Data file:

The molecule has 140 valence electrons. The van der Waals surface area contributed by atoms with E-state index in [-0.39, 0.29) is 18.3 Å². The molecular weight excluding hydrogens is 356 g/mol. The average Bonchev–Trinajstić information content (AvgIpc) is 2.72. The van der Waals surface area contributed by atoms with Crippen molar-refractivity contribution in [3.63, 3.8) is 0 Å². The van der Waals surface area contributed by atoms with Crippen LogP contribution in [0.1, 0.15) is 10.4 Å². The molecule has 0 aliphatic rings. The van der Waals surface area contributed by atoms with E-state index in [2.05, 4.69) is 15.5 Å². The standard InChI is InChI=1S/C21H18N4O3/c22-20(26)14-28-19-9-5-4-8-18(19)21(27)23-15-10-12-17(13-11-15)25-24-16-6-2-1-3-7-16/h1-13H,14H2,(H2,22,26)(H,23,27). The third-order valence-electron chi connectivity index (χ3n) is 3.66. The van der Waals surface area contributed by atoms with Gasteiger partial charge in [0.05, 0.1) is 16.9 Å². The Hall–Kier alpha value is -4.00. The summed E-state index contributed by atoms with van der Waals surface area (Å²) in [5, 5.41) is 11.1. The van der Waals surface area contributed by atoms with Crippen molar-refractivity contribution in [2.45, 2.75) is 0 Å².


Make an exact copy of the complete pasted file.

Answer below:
The molecule has 140 valence electrons. The van der Waals surface area contributed by atoms with E-state index in [-0.39, 0.29) is 18.3 Å². The molecular weight excluding hydrogens is 356 g/mol. The average Bonchev–Trinajstić information content (AvgIpc) is 2.72. The van der Waals surface area contributed by atoms with Crippen molar-refractivity contribution in [3.63, 3.8) is 0 Å². The van der Waals surface area contributed by atoms with Crippen LogP contribution in [0.1, 0.15) is 10.4 Å². The molecule has 0 aliphatic rings. The van der Waals surface area contributed by atoms with E-state index in [2.05, 4.69) is 15.5 Å². The standard InChI is InChI=1S/C21H18N4O3/c22-20(26)14-28-19-9-5-4-8-18(19)21(27)23-15-10-12-17(13-11-15)25-24-16-6-2-1-3-7-16/h1-13H,14H2,(H2,22,26)(H,23,27). The third-order valence-electron chi connectivity index (χ3n) is 3.66. The van der Waals surface area contributed by atoms with Gasteiger partial charge in [0.05, 0.1) is 16.9 Å². The Hall–Kier alpha value is -4.00. The summed E-state index contributed by atoms with van der Waals surface area (Å²) in [5, 5.41) is 11.1. The van der Waals surface area contributed by atoms with Crippen molar-refractivity contribution in [2.45, 2.75) is 0 Å².